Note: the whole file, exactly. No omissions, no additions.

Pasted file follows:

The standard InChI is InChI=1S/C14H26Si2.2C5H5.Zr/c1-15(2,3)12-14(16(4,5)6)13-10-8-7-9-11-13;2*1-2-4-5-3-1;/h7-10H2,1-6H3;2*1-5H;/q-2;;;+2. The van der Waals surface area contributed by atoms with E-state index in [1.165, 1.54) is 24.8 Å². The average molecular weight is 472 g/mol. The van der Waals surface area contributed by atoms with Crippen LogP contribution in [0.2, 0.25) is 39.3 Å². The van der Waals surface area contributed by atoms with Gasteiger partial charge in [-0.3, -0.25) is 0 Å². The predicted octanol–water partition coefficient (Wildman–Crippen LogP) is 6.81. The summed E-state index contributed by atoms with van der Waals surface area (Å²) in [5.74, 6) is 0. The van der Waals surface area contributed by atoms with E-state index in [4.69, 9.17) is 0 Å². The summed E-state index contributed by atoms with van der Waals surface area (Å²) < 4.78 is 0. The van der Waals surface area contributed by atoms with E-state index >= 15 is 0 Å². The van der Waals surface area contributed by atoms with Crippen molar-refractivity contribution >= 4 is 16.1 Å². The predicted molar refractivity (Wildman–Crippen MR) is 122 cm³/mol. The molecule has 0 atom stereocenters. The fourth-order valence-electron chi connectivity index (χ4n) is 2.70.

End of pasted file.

The standard InChI is InChI=1S/C14H26Si2.2C5H5.Zr/c1-15(2,3)12-14(16(4,5)6)13-10-8-7-9-11-13;2*1-2-4-5-3-1;/h7-10H2,1-6H3;2*1-5H;/q-2;;;+2. The van der Waals surface area contributed by atoms with E-state index in [1.165, 1.54) is 24.8 Å². The average molecular weight is 472 g/mol. The van der Waals surface area contributed by atoms with Crippen LogP contribution in [0.2, 0.25) is 39.3 Å². The van der Waals surface area contributed by atoms with Gasteiger partial charge in [-0.3, -0.25) is 0 Å². The predicted octanol–water partition coefficient (Wildman–Crippen LogP) is 6.81. The summed E-state index contributed by atoms with van der Waals surface area (Å²) in [5.74, 6) is 0. The van der Waals surface area contributed by atoms with E-state index in [4.69, 9.17) is 0 Å². The summed E-state index contributed by atoms with van der Waals surface area (Å²) < 4.78 is 0. The van der Waals surface area contributed by atoms with E-state index >= 15 is 0 Å². The van der Waals surface area contributed by atoms with Crippen molar-refractivity contribution >= 4 is 16.1 Å². The predicted molar refractivity (Wildman–Crippen MR) is 122 cm³/mol. The molecule has 0 atom stereocenters. The fourth-order valence-electron chi connectivity index (χ4n) is 2.70.